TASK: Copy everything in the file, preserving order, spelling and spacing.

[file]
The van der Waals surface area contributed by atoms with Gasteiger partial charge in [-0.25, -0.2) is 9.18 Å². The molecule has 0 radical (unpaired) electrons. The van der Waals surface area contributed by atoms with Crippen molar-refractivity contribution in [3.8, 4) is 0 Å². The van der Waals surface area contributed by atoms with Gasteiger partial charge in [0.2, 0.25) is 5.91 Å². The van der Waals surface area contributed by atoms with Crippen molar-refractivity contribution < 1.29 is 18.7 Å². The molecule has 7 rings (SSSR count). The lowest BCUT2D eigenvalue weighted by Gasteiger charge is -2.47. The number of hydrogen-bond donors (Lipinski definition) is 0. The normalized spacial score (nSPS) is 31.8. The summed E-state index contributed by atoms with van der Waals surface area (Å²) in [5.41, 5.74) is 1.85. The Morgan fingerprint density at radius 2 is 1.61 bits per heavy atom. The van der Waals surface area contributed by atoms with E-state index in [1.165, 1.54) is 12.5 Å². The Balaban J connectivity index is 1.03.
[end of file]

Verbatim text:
The van der Waals surface area contributed by atoms with Gasteiger partial charge in [-0.25, -0.2) is 9.18 Å². The molecule has 0 radical (unpaired) electrons. The van der Waals surface area contributed by atoms with Crippen molar-refractivity contribution in [3.8, 4) is 0 Å². The van der Waals surface area contributed by atoms with Gasteiger partial charge in [0.2, 0.25) is 5.91 Å². The van der Waals surface area contributed by atoms with Crippen molar-refractivity contribution < 1.29 is 18.7 Å². The molecule has 7 rings (SSSR count). The lowest BCUT2D eigenvalue weighted by Gasteiger charge is -2.47. The number of hydrogen-bond donors (Lipinski definition) is 0. The normalized spacial score (nSPS) is 31.8. The summed E-state index contributed by atoms with van der Waals surface area (Å²) in [5.41, 5.74) is 1.85. The Morgan fingerprint density at radius 2 is 1.61 bits per heavy atom. The van der Waals surface area contributed by atoms with E-state index in [1.165, 1.54) is 12.5 Å². The Balaban J connectivity index is 1.03.